"Moon Knight" evidently enjoys its deep cuts from the comics and assigning people obscure names that only appear in a single issue. This seems to be the case with Kareesh-Bek, who is simply referred to as Bek in the show and acts as a bodyguard of Anton Mogart. When Layla and Marc meet Mogart in Egypt, Bek is one of the first people to interact with them and appears to be familiar with Layla's past. It isn't long before Marc gets caught acting suspiciously around Senfu's sarcophagus (which Mogart acquired on the black market) and the fighting begins. As Moon Knight springs into action, Layla keeps Bek busy.

Bek uses a knife during his altercation with Layla, which makes total sense, as his comic book counterpart utilizes glass knives filled with acidic fluids. It's a somewhat strange choice of weapon, but one fitting an assassin who belongs to an organization called the Slayers Elite. Those acid-filled blades would be the end of Bek — he fell on them while trying to murder Moon Knight and died as a result. It's a nice throwaway reference for comic book fans, but it's hard not to think that we were robbed of seeing that brutal death scene play out in live-action.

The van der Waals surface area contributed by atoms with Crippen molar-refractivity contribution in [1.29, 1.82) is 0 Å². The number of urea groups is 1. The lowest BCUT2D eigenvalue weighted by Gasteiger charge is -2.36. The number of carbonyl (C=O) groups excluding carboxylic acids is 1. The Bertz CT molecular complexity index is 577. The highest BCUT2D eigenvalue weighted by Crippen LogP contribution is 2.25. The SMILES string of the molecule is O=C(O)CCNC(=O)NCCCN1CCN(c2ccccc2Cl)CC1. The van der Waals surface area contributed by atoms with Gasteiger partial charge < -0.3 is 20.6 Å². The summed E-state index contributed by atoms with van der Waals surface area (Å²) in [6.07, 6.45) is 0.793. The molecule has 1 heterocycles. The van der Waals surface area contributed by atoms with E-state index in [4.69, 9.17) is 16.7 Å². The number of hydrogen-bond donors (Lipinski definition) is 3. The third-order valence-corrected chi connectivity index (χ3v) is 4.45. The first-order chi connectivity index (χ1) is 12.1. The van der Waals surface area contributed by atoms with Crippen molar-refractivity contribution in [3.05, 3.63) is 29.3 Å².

The blink-and-you'll-miss-it Kang the Conqueror reference

When his contact in Cairo is murdered by men loyal to Ammit, Marc Spector has no choice but to beat the information he needs out of the killers. He shows some hesitation when it comes to hitting the youngest of these assailants, who is stylishly dressed in a denim jacket. The print on the back of his jacket is mostly white with a spattering of teal and purple, but the design itself is what's interesting here. Only extremely perceptive viewers and comic book scholars will recognize this as a reference to Pharaoh Rama-Tut.

Rama-Tut is one of the many incarnations of Kang the Conqueror — or, in MCU terms, He Who Remains, who fans met in the "Loki" series. As a time traveler, Kang has a long and complicated history. Rama-Tut is one of the many personas he's adopted during his infinite quest to control time (due to some of the explanations offered in "Loki," he could be seen as a variant). Rama-Tut's time machine may have also been shown in the background of "Moon Knight," as it looks like a sphinx. While extremely esoteric, this Easter egg was most definitely intentional, and the idea that Kang the Conquerer ties into "Moon Knight" is certainly exciting.

Raul Bushman

When Marc Spector is finally explaining the past to Layla, all while cluing the audience into small bits of his origin, he says, "My partner got greedy." For Layla, this line is about understanding what happened to her father, but the 'partner' in question is a big deal to both of them, even if they don't show up this season.